The New Language Of Political Narcissism

Orwell criticised writing on politics, but he could not have imagined the solipsism of today's self-regarding pundits and politicians

In his famous essay, “Politics and the English Language”, George Orwell wrote: “In our time it is broadly true that political writing is bad writing. Where it is not true, it will generally be found that the writer is some kind of rebel, expressing his private opinions and not a ‘party line’. Orthodoxy, of whatever colour, seems to demand a lifeless, imitative style.” Written nearly 70 years ago, Orwell’s essay skewered six commonplace barbarities in contemporary political discourse so clearly and ruthlessly that it made it harder for succeeding political writers to perpetrate them. 

However, each generation starts life afresh. Today political writing is evolving in a direction Orwell never predicted. A new method of expression has come into existence. Examples can be found in speeches, official documents and even the literature produced by academic institutions and charities. It has already spread into mainstream journalism, changing not just political writing, but also sports journalism, foreign reporting and column writing. The new method of expression has become the dominant form in blogs and social media.

It rejects conventional rules of grammar, and is no longer concerned with accuracy and truth. The writers criticised in Orwell’s famous essay all assumed they were describing the outside world objectively. Indeed the worst political writing of the last century, from both Left and Right, stemmed from the writers’ assumption that their politics was grounded in scientific truth.

The modern school has turned this assumption on its head. Instead of objectivity, it concentrates its attention on subjective experience. Instead of reason, it values emotion. Where once writers maintained distance from their subject matter, the new sensibility demands intimacy.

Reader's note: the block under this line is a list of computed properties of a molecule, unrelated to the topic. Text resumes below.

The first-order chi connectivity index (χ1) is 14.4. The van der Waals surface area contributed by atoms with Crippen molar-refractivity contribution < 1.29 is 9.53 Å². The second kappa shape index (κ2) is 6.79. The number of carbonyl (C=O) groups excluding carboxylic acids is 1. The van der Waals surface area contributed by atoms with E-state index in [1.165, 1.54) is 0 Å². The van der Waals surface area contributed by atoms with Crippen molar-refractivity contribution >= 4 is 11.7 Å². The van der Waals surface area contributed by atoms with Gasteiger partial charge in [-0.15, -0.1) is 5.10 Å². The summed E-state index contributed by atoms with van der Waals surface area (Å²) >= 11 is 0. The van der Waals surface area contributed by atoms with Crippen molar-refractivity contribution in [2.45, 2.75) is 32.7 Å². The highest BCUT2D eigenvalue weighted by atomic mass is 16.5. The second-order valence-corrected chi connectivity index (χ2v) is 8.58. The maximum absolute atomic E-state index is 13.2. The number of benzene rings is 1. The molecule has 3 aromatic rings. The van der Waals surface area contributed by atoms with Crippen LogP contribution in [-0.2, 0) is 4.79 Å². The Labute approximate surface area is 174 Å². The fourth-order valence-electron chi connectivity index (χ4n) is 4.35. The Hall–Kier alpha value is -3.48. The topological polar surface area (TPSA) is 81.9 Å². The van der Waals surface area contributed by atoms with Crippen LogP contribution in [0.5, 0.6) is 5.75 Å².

Each of the five passages below demonstrates some of the conventions that are now common in much of British discourse. I have only chosen passages from respected sources. They illustrate an outlook which has only become part of mainstream culture over the past few years, in which the writer’s feelings about the subject are infinitely more important than the subject. It is almost inconceivable that any established writer would have written in this way about serious issues in Orwell’s time.

I wanted to share with you my own experience of Mensch. You see a couple of months ago I ended up having coffee with her at Portcullis House . . . During our meeting, Mensch was at her most passionate and sincere when she talked about feminism . . . I’m sure I’ll be accused of naïveté, but sitting there talking to her, I felt she was talking with the sort of depth that only comes from personal experience.

Ellie Mae O’Hagan, New Statesman

But the authenticity of this as Nick’s personal, very personal view should be in no doubt. His family’s history, Miriam’s family, his kids are all part of the reason he fights to deliver things like free school meals, lower taxes, more jobs. So when he talks about why he is internationalist it’s personal, when he talks about why he is a liberal it’s personal, and when he talks about freedom and democracy it’s personal.

Baroness Grender, The Guardian

Of the Tory conference just gone, for example, I must confess that I saw very little indeed. Very, very little. None, actually. Nor of the Labour conference either. Not a minute of it . . . I didn’t vote in the general election . . . But that was because I was on honeymoon in Greece. Yes I could have posted my vote, but that would have meant going to reception, buying a stamp, all that palaver, when I was supposed to be in my hotel room making babies. So I did my thing and you did yours. I got Kitty. You got the coalition.

Giles Coren, The Times

I’m anti-torture, me. There’s a brave statement. But I am. I think it’s the wrong thing to do . . . Does this mean I’d rather the occasional hijacking, bombing or miscellaneous terrorist outrage occurred? Just so a few beardy psychopaths don’t occasionally have a miserable time in shipping containers? I’ve twisted and equivocated on this one for years, and I’m afraid I just don’t see any way out of it. Yes. It does.

Hugo Rifkind, The Times

We are truly sorry for what has happened and that you have been let down.

It is our actions now and over the coming months and years that will make the difference.

You are the lifeblood of our business, and we will not allow ourselves to be distracted from what really matters—delivering for you, day in and day out.

Marcus Agius, then chairman of Barclays, apologising to customers in the wake of the Libor scandal

In the Barclays letter, and all of the above passages the writer addresses an individual reader in a familiar tone, simulating a personal connection which does not exist. Authorial invisibility has been abandoned. Indeed, the writer is so firmly in the foreground that little else can be seen. In an article of some 900 words ostensibly about Louise Mensch, O’Hagan uses first-person pronouns more than 50 times.  She speculates loosely about what Mensch might think but the article is really about O’Hagan. Likewise the Giles Coren article is not about the party conferences, which are used as a device to discuss his vastly more important private life.